And hence perhaps may be given some reason of that common observation,—that men who have a great deal of wit, and prompt memories, have not always the clearest judgment or deepest reason. For WIT lying most in the assemblage of ideas, and putting those together with quickness and variety, wherein can be found any resemblance or congruity, thereby to make up pleasant pictures and agreeable visions in the fancy…” (Essay 152)

Though Locke himself cautions (late in Book IV, the final volume of the Essay) against the Argumentum ad Vericundeum (from “authority”)—against giving undue credence to an argument merely because of the reputation* of the person making it (e.g. “the Aristotelian unities must be respected by any playwright, because Aristotle”), still there exist certain books in the history of letters which loom large over other scribblings, and whose adamantine reputations must remain occasionally impermeable to erosion by the vaprous rantings of the hoi polloi, viz, the subjective rating systems of GR-reviewers such as this one.

But where else to begin in describing my near-monthlong relationship with this monument (pub 1789~90) of English philosophy? Except to say that it is at once a towering, unprecedented intellectual achievement; a fine example of that loftily perspicacious, poised and mellifluous style (soon to be found in the pages of the Tatler and Spectator) of the dawning eighteenth century; a breath of fresh Anglo-Saxon air to disturb the cobwebs of scholasticism and the obscurantist dust of continental rationalism; and a sometimes tediously long-winded, fastidious/punctilious, even repetitive journey through (more meanders than forthrights) the catacombs of the mind (via the portals of the senses, towards the seat of judgement).

Thus if the non-self-heeding Polonious is more than occasionally summoned to this reader’s lips (viz., “Therefore, since brevity is the soul of wit,/And tediousness the limbs and outward flourishes,/I will be brief:”), the Essayis still the product of a fascinating, first-rate mind, and, with Hamlet, take it for all in all—I shall not look on its like again (though perchance I shall append some highlights in addition to those in previous below, betimes)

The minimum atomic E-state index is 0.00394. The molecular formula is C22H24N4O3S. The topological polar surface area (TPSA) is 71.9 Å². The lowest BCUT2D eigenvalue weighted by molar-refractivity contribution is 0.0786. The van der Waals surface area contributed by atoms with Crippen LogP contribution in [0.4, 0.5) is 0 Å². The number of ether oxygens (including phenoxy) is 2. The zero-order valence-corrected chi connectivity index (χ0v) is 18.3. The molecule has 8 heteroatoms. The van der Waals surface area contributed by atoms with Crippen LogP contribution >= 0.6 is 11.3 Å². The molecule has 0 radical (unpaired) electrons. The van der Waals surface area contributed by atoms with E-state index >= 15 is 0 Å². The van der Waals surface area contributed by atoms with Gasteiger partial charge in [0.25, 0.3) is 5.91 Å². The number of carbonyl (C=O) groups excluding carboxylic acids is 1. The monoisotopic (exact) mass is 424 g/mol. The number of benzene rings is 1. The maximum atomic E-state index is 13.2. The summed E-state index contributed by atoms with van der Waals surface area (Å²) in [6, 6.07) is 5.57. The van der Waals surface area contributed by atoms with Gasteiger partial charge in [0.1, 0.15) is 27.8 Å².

*This must surely presage the windy dispute between the “Ancients and Moderns” that obsesses European salons in the coming decades, as lampooned in Swift’s Battle of the Books(1704)

Selected Quotations:

II.XI.13. “Difference between Idiots and Madmen
In fine, the defect in naturals seems to proceed from want of quickness, activity, and motion in the intellectual faculties, whereby they are deprived of reason; whereas madmen…having joined together some ideas very wrongly, they mistake them for truths…Thus you shall find a distracted man fancying himself a king.

A neighbour country has been of late a tragical theatre, from which we might fetch instances, if there needed any, and the world did not in all countries and ages furnish examples enough to confirm that received obversation, ‘Necessitas cogit ad turpia’ [necessity makes one act disgracefully]’ (249)

II.XX.11. “Of Modes of Pleasure and Pain”
Despair is the thought of the unattainableness of any good, which works differently in men’s minds, sometimes producing uneasiness or pain, sometimes rest and indolency. (250)

Since I think I may be confident, that, whoever should see a creature of his own shape or make, though it had no more reason all its life than a cat or a parrot, would call him still a MAN; or whoever should hear a cat or a parrot discourse, reason, and philosophize, would call or think it nothing but a CAT or a PARROT; and say, the one was a dull irrational man, and the other a very intelligent rational parrot. (302)

There is scarce anyone that does not observe something that seems odd to him, and is in itself really extravagant in the opinions, reasoning, and actions of other men. The least flaw of this kind, if at all different from his own, everyone is quick-sighted enough to espy in another, and will by the authority of reason forwardly condemn, though he be guilty of much greater unreasonableness in... (354)

…methinks they have a low Opinion of their Souls, who lay out all their Incomes in Provisions for the Body, and employ none of it to procure the Means and Helps of Knowledge; who take great care to appear always in a neat and splendid outside, and would think themselves miserable in coarse Cloaths, or a patched Coat, and yet contentedly suffer their Minds to appear abroad in a piebald Livery of coarse Patches… (626)